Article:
Accounting reports every business owner should review
Most business owners understand the value of keeping their finances and accounting records organized for tax purposes. Yet, many tend to underestimate just how valuable these reports are.
Reviewing finances and accounting reports can help guide your business decisions and ultimately help you improve, grow, and expand your business.
To prove just how valuable they are, let’s take a look at some of the ways accounting reports can help your business.
How accounting reports help your business
As one of the top public accountants in St. Catharines, DDL & CO are aware of the numerous ways accounting reports can help your business. Here are just a few examples of how reviewing and evaluating accounting reports can assist your business:
- Helps with filing business taxes
- Provides insight into your business’s financial health, which you can utilize to make well-supported decisions
- Identifies the profit of a specific product or service
- Helps business owners stay on budget
- Reduces the risk of reporting inconsistencies to investors and financial managers
Now that you have a better understanding of how valuable these reports are, let’s discuss the five accounting reports you should review.
The balance sheet is a financial statement that summarizes a company’s total assets, liabilities, and equity at a specific point in time, typically at the end of an accounting period. It provides businesses with an opportunity to evaluate their financial reserves and liquid assets.
The balance sheet also helps potential investors or lenders understand the financial health of the company.
To get the most out of this report, business owners should not only assess recent balance sheets but also compare them to documents from over the years. This allows them to determine whether the financial well-being of their company has improved or declined and adjust accordingly.
An income statement is a report that details overall expenses and revenue to determine a company’s overall net profit. Also referred to as a profit and loss statement, this report takes all the company’s income, revenue, and sales and then subtracts its expenses to see if it’s making a profit.
Income statements are important for budgeting, strategic planning, and financial forecasting. They highlight how well the business is performing while allowing you to quickly identify problem areas and compare finances with targets, budgets, and projections.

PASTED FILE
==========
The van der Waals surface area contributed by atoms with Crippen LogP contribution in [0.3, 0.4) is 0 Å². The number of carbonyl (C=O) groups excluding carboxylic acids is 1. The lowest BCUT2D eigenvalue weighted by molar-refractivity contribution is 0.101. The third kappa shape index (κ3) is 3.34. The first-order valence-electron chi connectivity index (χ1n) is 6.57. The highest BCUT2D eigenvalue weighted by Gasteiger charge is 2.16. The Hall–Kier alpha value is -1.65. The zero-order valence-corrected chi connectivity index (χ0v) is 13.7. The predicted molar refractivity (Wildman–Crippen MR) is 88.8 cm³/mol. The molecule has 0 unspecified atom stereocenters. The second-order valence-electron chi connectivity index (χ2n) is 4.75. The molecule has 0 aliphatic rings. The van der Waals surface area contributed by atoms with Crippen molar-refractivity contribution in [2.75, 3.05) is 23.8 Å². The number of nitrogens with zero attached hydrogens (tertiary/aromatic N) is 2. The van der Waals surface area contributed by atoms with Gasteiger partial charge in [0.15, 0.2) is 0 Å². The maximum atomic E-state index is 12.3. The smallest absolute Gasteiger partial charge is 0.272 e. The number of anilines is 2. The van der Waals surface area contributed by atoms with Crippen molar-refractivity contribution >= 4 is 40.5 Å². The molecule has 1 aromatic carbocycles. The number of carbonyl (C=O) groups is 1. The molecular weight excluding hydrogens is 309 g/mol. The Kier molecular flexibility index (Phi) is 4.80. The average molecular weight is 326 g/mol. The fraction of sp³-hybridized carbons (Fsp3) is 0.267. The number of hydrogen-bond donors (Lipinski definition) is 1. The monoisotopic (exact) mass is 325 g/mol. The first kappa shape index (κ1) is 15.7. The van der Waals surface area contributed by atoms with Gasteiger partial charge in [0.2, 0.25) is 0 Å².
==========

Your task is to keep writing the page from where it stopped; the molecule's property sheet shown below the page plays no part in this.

This report, among several other financial statements, is used by lenders, investors, and other partners to understand the business, its health and sustainability.
Cash Flow Statement
This next document is one of the most vital reports business owners should analyze. A cash flow statement identifies how much cash was generated by the business and how it was used.
Although it sounds like the above reports, it is quite different. Unlike the balance sheet and income statement, the cash flow statement only considers cash money activity. It does not account for any non-cash activities like sales or purchases made using credit.
The report is presented in three sections - operating activities, financing activities, and investing activities- and highlights which areas of the business are generating and using the most cash. It also helps businesses determine if they’re generating cash consistently or losing it.
Accounts Receivable Aging
It’s easy to assume that once the work has been done and the invoice has been sent to the customer everything is taken care of. However, this is simply not the case. You must also take the time to ensure that these payments are collected promptly.
One of the most common sources of cash flow issues for small and medium-sized businesses is poorly-supervised accounts receivables. Fortunately, the accounts receivable aging report categorizes outstanding accounts based on their due dates.
By regularly reviewing these reports you will develop an understanding of running balances, which customers are regularly late with their payments and which ones routinely pay on time.
It’s important to note that the more money you have tied up in accounts receivable, the less you will have available for business operations.
Accounts Payable Aging
Accounts payable aging reports show how much money your business owes others.
The report provides businesses with a quick overview of all payments that are due in the immediate future. Typically, the accounts payable aging report categorizes payments into different time intervals, like a 30-day period.
You can optimize this information to manage cash flow, build budgets, and calculate future expenses.
DDL Accounting can help you with your accounting
As one of the top full-service accounting firms in St. Catharines, DDL & CO can help you develop and understand these reports so you can make data-driven decisions for your business.
Here at DDL & CO, we strive to provide you with a deeper understanding of your business’s performance and risk. We pride ourselves upon providing reliable, timely, and accurate services at an exceptional value to all our clients.
Give us a call at (905) 680-8669 or request an appointment to get started with one of our trusted and dependable advisors.